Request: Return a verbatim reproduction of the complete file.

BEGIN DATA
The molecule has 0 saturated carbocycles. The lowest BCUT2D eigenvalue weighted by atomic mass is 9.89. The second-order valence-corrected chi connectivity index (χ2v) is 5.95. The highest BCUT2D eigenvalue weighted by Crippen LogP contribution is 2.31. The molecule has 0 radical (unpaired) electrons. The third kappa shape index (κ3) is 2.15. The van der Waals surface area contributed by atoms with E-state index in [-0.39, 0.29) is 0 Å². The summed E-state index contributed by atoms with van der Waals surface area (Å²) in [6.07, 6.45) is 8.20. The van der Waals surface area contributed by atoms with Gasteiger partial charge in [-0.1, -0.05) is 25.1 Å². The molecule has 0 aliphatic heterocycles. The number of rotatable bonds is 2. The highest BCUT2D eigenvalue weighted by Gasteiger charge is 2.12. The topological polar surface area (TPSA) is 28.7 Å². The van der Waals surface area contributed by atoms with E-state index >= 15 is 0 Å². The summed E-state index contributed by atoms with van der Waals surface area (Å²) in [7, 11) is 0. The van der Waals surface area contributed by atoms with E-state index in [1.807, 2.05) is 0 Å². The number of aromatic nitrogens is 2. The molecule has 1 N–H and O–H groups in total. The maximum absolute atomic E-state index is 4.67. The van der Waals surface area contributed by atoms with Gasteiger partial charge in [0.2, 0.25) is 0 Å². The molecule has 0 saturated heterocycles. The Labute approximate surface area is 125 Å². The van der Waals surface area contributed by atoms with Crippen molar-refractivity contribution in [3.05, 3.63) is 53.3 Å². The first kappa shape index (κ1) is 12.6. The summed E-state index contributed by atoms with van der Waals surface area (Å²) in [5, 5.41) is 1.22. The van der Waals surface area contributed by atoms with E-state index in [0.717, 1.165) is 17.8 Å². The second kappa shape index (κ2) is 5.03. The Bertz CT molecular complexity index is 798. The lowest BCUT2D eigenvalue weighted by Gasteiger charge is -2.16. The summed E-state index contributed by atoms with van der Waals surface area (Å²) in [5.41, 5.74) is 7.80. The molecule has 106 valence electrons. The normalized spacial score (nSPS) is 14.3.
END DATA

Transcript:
The molecule has 0 saturated carbocycles. The lowest BCUT2D eigenvalue weighted by atomic mass is 9.89. The second-order valence-corrected chi connectivity index (χ2v) is 5.95. The highest BCUT2D eigenvalue weighted by Crippen LogP contribution is 2.31. The molecule has 0 radical (unpaired) electrons. The third kappa shape index (κ3) is 2.15. The van der Waals surface area contributed by atoms with E-state index in [-0.39, 0.29) is 0 Å². The summed E-state index contributed by atoms with van der Waals surface area (Å²) in [6.07, 6.45) is 8.20. The van der Waals surface area contributed by atoms with Gasteiger partial charge in [-0.1, -0.05) is 25.1 Å². The molecule has 0 aliphatic heterocycles. The number of rotatable bonds is 2. The highest BCUT2D eigenvalue weighted by Gasteiger charge is 2.12. The topological polar surface area (TPSA) is 28.7 Å². The van der Waals surface area contributed by atoms with E-state index >= 15 is 0 Å². The summed E-state index contributed by atoms with van der Waals surface area (Å²) in [7, 11) is 0. The van der Waals surface area contributed by atoms with E-state index in [1.807, 2.05) is 0 Å². The number of aromatic nitrogens is 2. The molecule has 1 N–H and O–H groups in total. The maximum absolute atomic E-state index is 4.67. The van der Waals surface area contributed by atoms with Gasteiger partial charge in [0.2, 0.25) is 0 Å². The molecule has 0 saturated heterocycles. The Labute approximate surface area is 125 Å². The van der Waals surface area contributed by atoms with Crippen molar-refractivity contribution in [3.05, 3.63) is 53.3 Å². The first kappa shape index (κ1) is 12.6. The summed E-state index contributed by atoms with van der Waals surface area (Å²) in [5, 5.41) is 1.22. The van der Waals surface area contributed by atoms with E-state index in [0.717, 1.165) is 17.8 Å². The second kappa shape index (κ2) is 5.03. The Bertz CT molecular complexity index is 798. The lowest BCUT2D eigenvalue weighted by Gasteiger charge is -2.16. The summed E-state index contributed by atoms with van der Waals surface area (Å²) in [5.41, 5.74) is 7.80. The molecule has 106 valence electrons. The normalized spacial score (nSPS) is 14.3.